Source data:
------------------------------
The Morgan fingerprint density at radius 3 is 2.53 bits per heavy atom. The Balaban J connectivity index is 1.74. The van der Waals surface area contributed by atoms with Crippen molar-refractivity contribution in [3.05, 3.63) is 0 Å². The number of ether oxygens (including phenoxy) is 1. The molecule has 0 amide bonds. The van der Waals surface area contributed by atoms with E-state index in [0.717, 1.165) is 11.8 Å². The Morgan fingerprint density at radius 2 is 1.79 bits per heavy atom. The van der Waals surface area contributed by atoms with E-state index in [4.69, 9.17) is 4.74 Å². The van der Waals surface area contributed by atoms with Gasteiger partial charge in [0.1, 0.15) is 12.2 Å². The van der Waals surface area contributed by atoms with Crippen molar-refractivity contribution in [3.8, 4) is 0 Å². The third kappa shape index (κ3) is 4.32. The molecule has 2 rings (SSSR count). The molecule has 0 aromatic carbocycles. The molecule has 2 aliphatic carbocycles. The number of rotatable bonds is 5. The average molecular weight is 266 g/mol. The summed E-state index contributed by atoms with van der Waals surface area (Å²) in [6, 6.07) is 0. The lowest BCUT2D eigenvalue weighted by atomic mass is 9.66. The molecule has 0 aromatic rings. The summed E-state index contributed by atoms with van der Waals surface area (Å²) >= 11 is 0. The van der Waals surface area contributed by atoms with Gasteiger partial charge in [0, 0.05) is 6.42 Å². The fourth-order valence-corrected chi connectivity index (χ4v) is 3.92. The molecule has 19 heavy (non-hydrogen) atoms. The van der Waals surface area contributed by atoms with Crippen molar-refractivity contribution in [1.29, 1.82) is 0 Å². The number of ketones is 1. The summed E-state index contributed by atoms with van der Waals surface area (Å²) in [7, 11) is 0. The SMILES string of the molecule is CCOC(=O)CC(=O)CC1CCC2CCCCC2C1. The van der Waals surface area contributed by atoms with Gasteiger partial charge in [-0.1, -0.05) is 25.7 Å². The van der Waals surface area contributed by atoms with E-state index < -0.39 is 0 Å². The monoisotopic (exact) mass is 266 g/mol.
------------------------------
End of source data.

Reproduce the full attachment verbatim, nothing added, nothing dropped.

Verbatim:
The Morgan fingerprint density at radius 3 is 2.53 bits per heavy atom. The Balaban J connectivity index is 1.74. The van der Waals surface area contributed by atoms with Crippen molar-refractivity contribution in [3.05, 3.63) is 0 Å². The number of ether oxygens (including phenoxy) is 1. The molecule has 0 amide bonds. The van der Waals surface area contributed by atoms with E-state index in [0.717, 1.165) is 11.8 Å². The Morgan fingerprint density at radius 2 is 1.79 bits per heavy atom. The van der Waals surface area contributed by atoms with E-state index in [4.69, 9.17) is 4.74 Å². The van der Waals surface area contributed by atoms with Gasteiger partial charge in [0.1, 0.15) is 12.2 Å². The van der Waals surface area contributed by atoms with Crippen molar-refractivity contribution in [3.8, 4) is 0 Å². The third kappa shape index (κ3) is 4.32. The molecule has 2 rings (SSSR count). The molecule has 0 aromatic carbocycles. The molecule has 2 aliphatic carbocycles. The number of rotatable bonds is 5. The average molecular weight is 266 g/mol. The summed E-state index contributed by atoms with van der Waals surface area (Å²) in [6, 6.07) is 0. The lowest BCUT2D eigenvalue weighted by atomic mass is 9.66. The molecule has 0 aromatic rings. The summed E-state index contributed by atoms with van der Waals surface area (Å²) >= 11 is 0. The van der Waals surface area contributed by atoms with Gasteiger partial charge in [0, 0.05) is 6.42 Å². The fourth-order valence-corrected chi connectivity index (χ4v) is 3.92. The molecule has 19 heavy (non-hydrogen) atoms. The van der Waals surface area contributed by atoms with Crippen molar-refractivity contribution in [1.29, 1.82) is 0 Å². The number of ketones is 1. The summed E-state index contributed by atoms with van der Waals surface area (Å²) in [7, 11) is 0. The SMILES string of the molecule is CCOC(=O)CC(=O)CC1CCC2CCCCC2C1. The van der Waals surface area contributed by atoms with Gasteiger partial charge in [-0.1, -0.05) is 25.7 Å². The van der Waals surface area contributed by atoms with E-state index < -0.39 is 0 Å². The monoisotopic (exact) mass is 266 g/mol.